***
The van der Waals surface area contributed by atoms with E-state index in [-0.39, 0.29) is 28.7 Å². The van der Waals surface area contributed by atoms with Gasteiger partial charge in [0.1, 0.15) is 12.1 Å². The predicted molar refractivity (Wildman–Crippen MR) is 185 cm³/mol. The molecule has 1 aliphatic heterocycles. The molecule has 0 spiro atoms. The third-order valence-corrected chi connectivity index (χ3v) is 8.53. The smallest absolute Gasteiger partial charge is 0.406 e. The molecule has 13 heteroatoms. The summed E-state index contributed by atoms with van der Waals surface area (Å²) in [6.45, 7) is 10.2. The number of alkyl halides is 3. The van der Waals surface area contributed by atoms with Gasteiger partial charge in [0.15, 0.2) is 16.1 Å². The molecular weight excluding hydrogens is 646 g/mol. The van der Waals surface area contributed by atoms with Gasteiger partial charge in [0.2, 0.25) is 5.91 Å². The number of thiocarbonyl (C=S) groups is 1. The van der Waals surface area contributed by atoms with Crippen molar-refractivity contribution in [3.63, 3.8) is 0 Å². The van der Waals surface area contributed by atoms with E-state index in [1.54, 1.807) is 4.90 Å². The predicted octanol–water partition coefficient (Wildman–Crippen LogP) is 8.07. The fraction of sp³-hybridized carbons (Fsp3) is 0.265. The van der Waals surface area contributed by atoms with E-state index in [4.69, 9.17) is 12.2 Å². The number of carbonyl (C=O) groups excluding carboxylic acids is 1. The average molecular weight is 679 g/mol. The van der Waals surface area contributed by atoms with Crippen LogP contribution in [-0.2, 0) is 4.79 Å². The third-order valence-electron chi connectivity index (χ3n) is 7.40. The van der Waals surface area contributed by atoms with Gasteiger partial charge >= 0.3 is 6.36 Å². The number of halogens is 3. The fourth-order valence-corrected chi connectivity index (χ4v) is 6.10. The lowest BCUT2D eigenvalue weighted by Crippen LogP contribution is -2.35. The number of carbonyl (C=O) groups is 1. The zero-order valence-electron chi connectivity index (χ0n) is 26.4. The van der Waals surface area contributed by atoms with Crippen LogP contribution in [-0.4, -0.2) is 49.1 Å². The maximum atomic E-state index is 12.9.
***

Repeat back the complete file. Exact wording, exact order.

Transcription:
The van der Waals surface area contributed by atoms with E-state index in [-0.39, 0.29) is 28.7 Å². The van der Waals surface area contributed by atoms with Gasteiger partial charge in [0.1, 0.15) is 12.1 Å². The predicted molar refractivity (Wildman–Crippen MR) is 185 cm³/mol. The molecule has 1 aliphatic heterocycles. The molecule has 0 spiro atoms. The third-order valence-corrected chi connectivity index (χ3v) is 8.53. The smallest absolute Gasteiger partial charge is 0.406 e. The molecule has 13 heteroatoms. The summed E-state index contributed by atoms with van der Waals surface area (Å²) in [6.45, 7) is 10.2. The number of alkyl halides is 3. The van der Waals surface area contributed by atoms with Gasteiger partial charge in [0.15, 0.2) is 16.1 Å². The molecular weight excluding hydrogens is 646 g/mol. The van der Waals surface area contributed by atoms with Gasteiger partial charge in [0.2, 0.25) is 5.91 Å². The number of thiocarbonyl (C=S) groups is 1. The van der Waals surface area contributed by atoms with Crippen molar-refractivity contribution in [3.63, 3.8) is 0 Å². The van der Waals surface area contributed by atoms with E-state index in [1.54, 1.807) is 4.90 Å². The predicted octanol–water partition coefficient (Wildman–Crippen LogP) is 8.07. The fraction of sp³-hybridized carbons (Fsp3) is 0.265. The van der Waals surface area contributed by atoms with E-state index in [4.69, 9.17) is 12.2 Å². The number of carbonyl (C=O) groups excluding carboxylic acids is 1. The average molecular weight is 679 g/mol. The van der Waals surface area contributed by atoms with Crippen LogP contribution in [-0.2, 0) is 4.79 Å². The third-order valence-electron chi connectivity index (χ3n) is 7.40. The van der Waals surface area contributed by atoms with Gasteiger partial charge >= 0.3 is 6.36 Å². The number of halogens is 3. The fourth-order valence-corrected chi connectivity index (χ4v) is 6.10. The lowest BCUT2D eigenvalue weighted by Crippen LogP contribution is -2.35. The number of carbonyl (C=O) groups is 1. The zero-order valence-electron chi connectivity index (χ0n) is 26.4. The van der Waals surface area contributed by atoms with Crippen LogP contribution in [-0.4, -0.2) is 49.1 Å². The maximum atomic E-state index is 12.9.